brief online
brief online

1+1=3, how to find additional value thanks to the data warehouse in Snowflake
- Bluerank & Avon

Working with the data of a huge international organization can be challenging, requiring you to draw conclusions from data scattered in many different places. Thanks to cooperation with Bluerank, our client Avon is able to make key business decisions based on consistent data, integrated in a warehouse created using Snowflake technology.


Creating a data warehouse is a process

And even at the beginning of this process, partner data was scattered in many sources - all partner platforms had their own databases, often using different technologies - from relational databases, noSQL and other data warehouses, through Google Analytics, to manual data exporters to Excel files. Such dispersion made it difficult for the "average" employee of the company to access this data, who was supposed to make decisions important for his area. Collecting the list of sources and laying out the structure in Snowflake started the whole project.

Data availability

In addition, every "decision-maker" in the company had to have access to all the tools. In a large organization such as Avon, this involves managing access to information - just organizing access to multiple sources is a difficult task. The platform or process maintainer had to:

  • first ensure access to individual data sources with different people responsible for individual platforms,
  • understand all the technologies used to store data,
  • combine various data manually with files from other sources.

While for a team member focusing on one platform, using, for example, one database in conjunction with GA, this is not an issue. However, for people who are tasked with evaluating the activities of a specific area or the entire company in a holistic way, it can be a real challenge.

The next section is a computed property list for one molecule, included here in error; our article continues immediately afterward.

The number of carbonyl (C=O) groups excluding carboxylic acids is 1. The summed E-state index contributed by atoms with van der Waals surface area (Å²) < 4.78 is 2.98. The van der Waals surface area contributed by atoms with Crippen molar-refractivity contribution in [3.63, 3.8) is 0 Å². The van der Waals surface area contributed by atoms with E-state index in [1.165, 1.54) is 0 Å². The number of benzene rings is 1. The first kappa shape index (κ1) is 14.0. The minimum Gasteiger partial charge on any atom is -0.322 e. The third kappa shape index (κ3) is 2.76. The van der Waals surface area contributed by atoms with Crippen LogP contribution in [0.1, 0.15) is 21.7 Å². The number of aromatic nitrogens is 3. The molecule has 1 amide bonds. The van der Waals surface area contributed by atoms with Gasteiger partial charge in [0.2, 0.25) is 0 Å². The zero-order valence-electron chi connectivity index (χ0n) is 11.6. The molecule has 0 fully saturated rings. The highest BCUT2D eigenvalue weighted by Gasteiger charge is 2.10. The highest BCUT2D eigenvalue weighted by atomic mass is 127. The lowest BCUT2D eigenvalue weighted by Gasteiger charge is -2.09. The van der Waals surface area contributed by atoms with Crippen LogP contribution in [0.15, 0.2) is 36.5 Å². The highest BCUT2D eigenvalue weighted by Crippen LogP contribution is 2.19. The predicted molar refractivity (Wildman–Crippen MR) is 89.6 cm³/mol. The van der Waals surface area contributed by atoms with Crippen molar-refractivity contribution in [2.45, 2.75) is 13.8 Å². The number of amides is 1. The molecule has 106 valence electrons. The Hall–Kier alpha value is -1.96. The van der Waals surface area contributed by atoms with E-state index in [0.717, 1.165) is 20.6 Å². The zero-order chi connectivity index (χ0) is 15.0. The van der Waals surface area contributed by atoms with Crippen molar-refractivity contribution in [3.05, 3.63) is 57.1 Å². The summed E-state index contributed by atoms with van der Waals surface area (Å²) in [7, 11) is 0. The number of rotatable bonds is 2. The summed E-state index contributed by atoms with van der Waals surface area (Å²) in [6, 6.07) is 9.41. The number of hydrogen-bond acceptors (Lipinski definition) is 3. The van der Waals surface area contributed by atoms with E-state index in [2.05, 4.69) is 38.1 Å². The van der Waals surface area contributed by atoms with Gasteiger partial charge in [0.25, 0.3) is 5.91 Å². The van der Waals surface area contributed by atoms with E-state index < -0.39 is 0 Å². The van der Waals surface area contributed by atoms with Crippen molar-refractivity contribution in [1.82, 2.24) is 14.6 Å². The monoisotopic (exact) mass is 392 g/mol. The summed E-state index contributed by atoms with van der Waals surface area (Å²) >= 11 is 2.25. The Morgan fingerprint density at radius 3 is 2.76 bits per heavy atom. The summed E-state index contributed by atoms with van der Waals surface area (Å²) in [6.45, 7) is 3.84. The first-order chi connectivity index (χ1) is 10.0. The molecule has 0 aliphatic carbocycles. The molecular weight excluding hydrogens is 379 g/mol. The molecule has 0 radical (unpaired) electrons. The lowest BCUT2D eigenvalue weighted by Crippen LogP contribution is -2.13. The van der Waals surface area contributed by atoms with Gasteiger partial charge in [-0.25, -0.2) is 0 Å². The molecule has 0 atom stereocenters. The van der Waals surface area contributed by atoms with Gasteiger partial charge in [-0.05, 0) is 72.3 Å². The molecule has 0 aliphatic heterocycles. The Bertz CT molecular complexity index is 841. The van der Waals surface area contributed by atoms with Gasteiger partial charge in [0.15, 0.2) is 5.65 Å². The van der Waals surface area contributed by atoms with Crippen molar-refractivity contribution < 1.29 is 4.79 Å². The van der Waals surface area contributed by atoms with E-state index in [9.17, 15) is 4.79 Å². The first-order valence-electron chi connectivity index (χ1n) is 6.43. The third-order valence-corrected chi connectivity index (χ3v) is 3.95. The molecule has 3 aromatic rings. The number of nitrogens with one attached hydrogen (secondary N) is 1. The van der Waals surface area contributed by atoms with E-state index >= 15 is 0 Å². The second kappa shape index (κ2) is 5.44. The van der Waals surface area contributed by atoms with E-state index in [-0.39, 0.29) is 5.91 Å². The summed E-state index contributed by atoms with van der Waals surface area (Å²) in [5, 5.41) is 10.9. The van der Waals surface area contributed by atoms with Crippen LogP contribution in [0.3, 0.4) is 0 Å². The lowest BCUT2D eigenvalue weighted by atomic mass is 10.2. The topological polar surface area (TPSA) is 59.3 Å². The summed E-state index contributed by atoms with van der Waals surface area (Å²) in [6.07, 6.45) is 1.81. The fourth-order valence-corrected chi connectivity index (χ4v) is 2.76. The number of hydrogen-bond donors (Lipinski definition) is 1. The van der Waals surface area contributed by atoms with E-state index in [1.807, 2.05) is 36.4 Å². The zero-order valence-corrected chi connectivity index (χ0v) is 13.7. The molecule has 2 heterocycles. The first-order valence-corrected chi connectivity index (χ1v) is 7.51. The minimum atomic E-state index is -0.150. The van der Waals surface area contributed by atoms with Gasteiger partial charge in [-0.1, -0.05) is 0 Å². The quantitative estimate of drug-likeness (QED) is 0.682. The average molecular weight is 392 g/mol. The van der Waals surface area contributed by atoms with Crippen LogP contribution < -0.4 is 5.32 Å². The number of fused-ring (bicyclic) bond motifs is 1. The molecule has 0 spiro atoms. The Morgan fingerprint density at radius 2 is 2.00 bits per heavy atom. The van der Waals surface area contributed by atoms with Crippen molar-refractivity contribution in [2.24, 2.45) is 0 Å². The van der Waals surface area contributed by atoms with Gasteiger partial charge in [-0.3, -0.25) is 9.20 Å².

Differences in individual markets

One more layer of the issue can be added to the above, which is the issue of different markets and data integrity. The partner operates globally on several dozen markets, and each of them could create its own data sources and reports based on definitions that differ between markets. This aroused the need to standardize certain assumptions and metrics within one "Source of Truth", which was to become Snowflake. For this reason, we knew from the beginning of the process how important the documentation creation would be on our side.


The whole process is a cooperation of an interdisciplinary and international team of specialists from various fields - an Indian team specializing in integration processes and the use of Boomi, a Hungarian team of data engineers, and a team of specialists from Bluerank, involved as consultants at all stages of the project. The entire process is supervised by the Project Manager, who during periods of intensive work during the sprint organizes daily half-hour statuses during which the current progress of work is discussed, as well as possible challenges emerging in the project.

We divided the complex process into several stages:

Step 1 - Basic questions

Recognizing the needs of the markets, i.e. answering the questions: what data do they need? What conclusions do they want to draw? In what form do they want to use them? The answers to very basic questions in a large organization are never simple and obvious. It is important to ask them periodically and revise the first answers.

Step 2 - Development of the language